Abstract: Despite the important role that vocal communication plays in the social lives of nearly all mammals, few studies have documented the emergence and development of acoustic behavior within individuals throughout their lifetimes. It is even less common to examine learned vs innate aspects of vocal development in long-lived mammals. In this study, we routinely monitored spontaneous vocalizations produced by a male Pacific harbor seal (Phoca vitulina) and a female northern elephant seal (Mirounga angustirostris) raised in human care without conspecific individuals for more than 18 years. We used these unique longitudinal datasets to assess whether the call characteristics of captive individuals resembled those of wild conspecific seals. Additionally, we marked the developmental onset and seasonal timing of vocal activity to determine whether initial vocal expression coincided with reproductive maturity and to evaluate whether temporal patterns in vocal activity were similar across years. We found that resemblance of vocal behavior to that of wild individuals varied between subjects. Both seals showed appropriate maturational timing of vocal behavior associated with reproductive status. The male harbor seal showed a species-typical template for vocal production, whereas the female northern elephant seal produced calls with structure that differed considerably from those of wild individuals. These two case studies provide information relevant to ongoing studies on the ontogeny of sound production and the role that learning plays in vocal behavior.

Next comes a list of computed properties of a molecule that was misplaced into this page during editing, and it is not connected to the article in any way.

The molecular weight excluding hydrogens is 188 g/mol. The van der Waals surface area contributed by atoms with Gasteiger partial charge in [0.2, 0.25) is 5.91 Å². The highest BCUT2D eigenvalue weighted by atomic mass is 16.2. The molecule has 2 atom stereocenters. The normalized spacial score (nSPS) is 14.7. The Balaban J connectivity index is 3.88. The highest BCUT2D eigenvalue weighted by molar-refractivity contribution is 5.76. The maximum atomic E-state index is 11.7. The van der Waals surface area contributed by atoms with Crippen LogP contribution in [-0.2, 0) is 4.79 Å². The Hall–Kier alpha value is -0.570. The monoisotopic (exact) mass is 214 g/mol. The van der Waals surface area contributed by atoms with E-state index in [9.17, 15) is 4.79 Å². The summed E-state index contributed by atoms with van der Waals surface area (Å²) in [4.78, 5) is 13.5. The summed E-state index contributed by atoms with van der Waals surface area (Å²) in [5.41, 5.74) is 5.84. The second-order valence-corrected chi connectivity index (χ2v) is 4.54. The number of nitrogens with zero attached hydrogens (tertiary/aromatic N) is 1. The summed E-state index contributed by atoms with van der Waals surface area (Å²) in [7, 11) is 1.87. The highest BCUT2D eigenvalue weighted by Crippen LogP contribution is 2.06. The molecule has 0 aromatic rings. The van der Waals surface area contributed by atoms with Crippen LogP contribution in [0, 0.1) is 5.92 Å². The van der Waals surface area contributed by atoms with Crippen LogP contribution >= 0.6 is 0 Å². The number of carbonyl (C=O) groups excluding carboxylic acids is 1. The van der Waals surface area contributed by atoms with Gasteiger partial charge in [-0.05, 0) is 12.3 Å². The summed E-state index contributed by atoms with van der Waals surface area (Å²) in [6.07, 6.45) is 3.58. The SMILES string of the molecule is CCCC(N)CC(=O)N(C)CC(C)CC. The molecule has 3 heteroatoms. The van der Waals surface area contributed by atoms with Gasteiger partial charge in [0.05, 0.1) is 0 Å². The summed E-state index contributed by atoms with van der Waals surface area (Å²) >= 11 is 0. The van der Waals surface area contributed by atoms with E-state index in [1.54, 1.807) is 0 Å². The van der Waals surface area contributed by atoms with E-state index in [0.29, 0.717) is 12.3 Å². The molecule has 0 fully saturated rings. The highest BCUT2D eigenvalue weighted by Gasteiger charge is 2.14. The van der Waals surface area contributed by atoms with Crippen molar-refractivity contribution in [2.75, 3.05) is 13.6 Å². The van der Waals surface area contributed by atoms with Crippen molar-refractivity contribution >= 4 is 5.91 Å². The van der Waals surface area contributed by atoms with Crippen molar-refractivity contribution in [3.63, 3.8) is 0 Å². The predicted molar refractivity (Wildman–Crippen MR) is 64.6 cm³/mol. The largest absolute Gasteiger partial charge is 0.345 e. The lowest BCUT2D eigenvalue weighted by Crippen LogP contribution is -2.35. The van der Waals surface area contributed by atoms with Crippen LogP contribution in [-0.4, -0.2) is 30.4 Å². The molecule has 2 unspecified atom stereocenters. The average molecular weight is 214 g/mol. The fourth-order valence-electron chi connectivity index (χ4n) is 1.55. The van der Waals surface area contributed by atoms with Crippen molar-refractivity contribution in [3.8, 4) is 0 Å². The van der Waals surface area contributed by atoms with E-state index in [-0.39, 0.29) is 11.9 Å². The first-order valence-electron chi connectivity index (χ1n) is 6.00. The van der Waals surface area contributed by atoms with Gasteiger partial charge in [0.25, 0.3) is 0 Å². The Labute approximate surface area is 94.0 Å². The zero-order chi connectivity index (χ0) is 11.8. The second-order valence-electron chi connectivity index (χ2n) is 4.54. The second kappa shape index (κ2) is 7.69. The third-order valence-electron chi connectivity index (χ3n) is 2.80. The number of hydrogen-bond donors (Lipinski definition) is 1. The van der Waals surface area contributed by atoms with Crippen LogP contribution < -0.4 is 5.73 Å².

Key Words: acoustic ontogeny, breeding behavior, vocal learning, vocal development, pinniped
Page Numbers: 499-514